The stately façades of the villa are on the inside provided of reed mats, clay plaster, wall heating and insulating secondary glazing. At the back side of the villa there is chosen to isolate the outside to save valuable historic details in the stairwell. By making the conversion glazing bigger than the old wooden frames a part of the masonry of the original façade remains visible. The new insulation layer is kept visually separate from the monument. The wooden roof is insulated with flax. There are always ‘breathable’ materials used that don’t choke the house. This prevents condensation which would lead to rot beam ends. This method of post-isolation is often applied with framework house in Southern Holland and Germany. There was much attention for retaining the original detail and the reversibility of new interventions by the insulation and extra glazing. The additions are readable in the different building layers. This makes the plan also on the level of detail a clear historical-architectural stratification.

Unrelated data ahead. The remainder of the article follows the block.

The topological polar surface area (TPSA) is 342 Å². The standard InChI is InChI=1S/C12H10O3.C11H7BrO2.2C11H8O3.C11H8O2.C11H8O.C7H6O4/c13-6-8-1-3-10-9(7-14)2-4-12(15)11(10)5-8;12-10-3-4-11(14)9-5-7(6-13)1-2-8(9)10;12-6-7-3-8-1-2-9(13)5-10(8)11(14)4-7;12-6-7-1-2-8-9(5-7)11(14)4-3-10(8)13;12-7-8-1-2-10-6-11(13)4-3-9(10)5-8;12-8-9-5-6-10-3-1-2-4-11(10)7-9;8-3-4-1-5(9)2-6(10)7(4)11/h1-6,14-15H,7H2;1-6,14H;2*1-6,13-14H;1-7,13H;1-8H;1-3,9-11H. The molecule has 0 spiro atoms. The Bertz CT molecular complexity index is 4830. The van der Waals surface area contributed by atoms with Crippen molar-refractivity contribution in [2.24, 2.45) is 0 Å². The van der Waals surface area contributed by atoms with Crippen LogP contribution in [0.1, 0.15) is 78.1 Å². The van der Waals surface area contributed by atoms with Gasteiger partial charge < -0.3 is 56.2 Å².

At night - Photograph by Cornbread Works

At night - Photograph by Cornbread Works

Division main house and new extension

The main house remains nearly in original state in terms of division: a corridor at the back with beautiful stately rooms located at the street. By the original dense corridor zone, the house lacks a qualitative connection with the garden. The original small kitchen and a later established development hindered the relationship between living room and garden. The old extension was of poor structural condition and of limited monumental value. The owners wanted a large kitchen and light dining room overlooking the garden. Exactly these functions in the new plan became the link between living room and garden. With a new extension the corner of the monument opened where old and new come together. The new isolated back façade is in its style one entity with the extension, so the villa gets multiple faces. Turning from traditional in the front to modern at the back. The finish of the new facades is plaster with crushed bricks from the demolished extension.